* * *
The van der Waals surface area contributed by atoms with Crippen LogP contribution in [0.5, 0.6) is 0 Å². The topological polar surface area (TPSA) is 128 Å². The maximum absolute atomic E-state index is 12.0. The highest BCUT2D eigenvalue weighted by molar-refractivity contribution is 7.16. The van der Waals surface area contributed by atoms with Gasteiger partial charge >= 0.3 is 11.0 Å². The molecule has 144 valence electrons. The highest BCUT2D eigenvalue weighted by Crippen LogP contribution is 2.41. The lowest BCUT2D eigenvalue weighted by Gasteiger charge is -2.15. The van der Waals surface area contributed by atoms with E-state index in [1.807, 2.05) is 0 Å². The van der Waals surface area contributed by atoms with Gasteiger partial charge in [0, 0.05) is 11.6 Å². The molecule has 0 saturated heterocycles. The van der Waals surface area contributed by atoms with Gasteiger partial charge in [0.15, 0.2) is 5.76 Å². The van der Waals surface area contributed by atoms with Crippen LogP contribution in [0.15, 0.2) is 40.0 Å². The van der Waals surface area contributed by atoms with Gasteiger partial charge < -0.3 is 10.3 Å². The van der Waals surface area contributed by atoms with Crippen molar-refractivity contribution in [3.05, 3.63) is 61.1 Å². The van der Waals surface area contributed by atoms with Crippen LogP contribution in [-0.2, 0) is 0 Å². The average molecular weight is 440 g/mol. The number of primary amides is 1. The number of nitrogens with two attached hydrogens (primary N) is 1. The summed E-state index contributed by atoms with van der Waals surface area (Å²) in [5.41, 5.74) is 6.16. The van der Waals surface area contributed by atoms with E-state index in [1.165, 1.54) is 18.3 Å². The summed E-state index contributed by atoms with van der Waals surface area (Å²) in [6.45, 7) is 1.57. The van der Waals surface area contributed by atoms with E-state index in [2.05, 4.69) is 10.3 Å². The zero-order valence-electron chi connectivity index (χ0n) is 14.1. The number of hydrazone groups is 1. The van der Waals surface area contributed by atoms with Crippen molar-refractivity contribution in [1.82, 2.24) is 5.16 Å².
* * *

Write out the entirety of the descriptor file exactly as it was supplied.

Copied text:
The van der Waals surface area contributed by atoms with Crippen LogP contribution in [0.5, 0.6) is 0 Å². The topological polar surface area (TPSA) is 128 Å². The maximum absolute atomic E-state index is 12.0. The highest BCUT2D eigenvalue weighted by molar-refractivity contribution is 7.16. The van der Waals surface area contributed by atoms with Gasteiger partial charge >= 0.3 is 11.0 Å². The molecule has 144 valence electrons. The highest BCUT2D eigenvalue weighted by Crippen LogP contribution is 2.41. The lowest BCUT2D eigenvalue weighted by Gasteiger charge is -2.15. The van der Waals surface area contributed by atoms with E-state index in [1.807, 2.05) is 0 Å². The van der Waals surface area contributed by atoms with Gasteiger partial charge in [0, 0.05) is 11.6 Å². The molecule has 0 saturated heterocycles. The van der Waals surface area contributed by atoms with Gasteiger partial charge in [0.15, 0.2) is 5.76 Å². The van der Waals surface area contributed by atoms with Crippen LogP contribution in [0.15, 0.2) is 40.0 Å². The van der Waals surface area contributed by atoms with Gasteiger partial charge < -0.3 is 10.3 Å². The van der Waals surface area contributed by atoms with Crippen molar-refractivity contribution in [3.05, 3.63) is 61.1 Å². The van der Waals surface area contributed by atoms with Crippen LogP contribution in [-0.2, 0) is 0 Å². The average molecular weight is 440 g/mol. The number of primary amides is 1. The number of nitrogens with two attached hydrogens (primary N) is 1. The summed E-state index contributed by atoms with van der Waals surface area (Å²) in [5.41, 5.74) is 6.16. The van der Waals surface area contributed by atoms with E-state index in [1.165, 1.54) is 18.3 Å². The summed E-state index contributed by atoms with van der Waals surface area (Å²) in [6.45, 7) is 1.57. The van der Waals surface area contributed by atoms with E-state index in [2.05, 4.69) is 10.3 Å². The zero-order valence-electron chi connectivity index (χ0n) is 14.1. The number of hydrazone groups is 1. The van der Waals surface area contributed by atoms with Crippen molar-refractivity contribution in [1.82, 2.24) is 5.16 Å².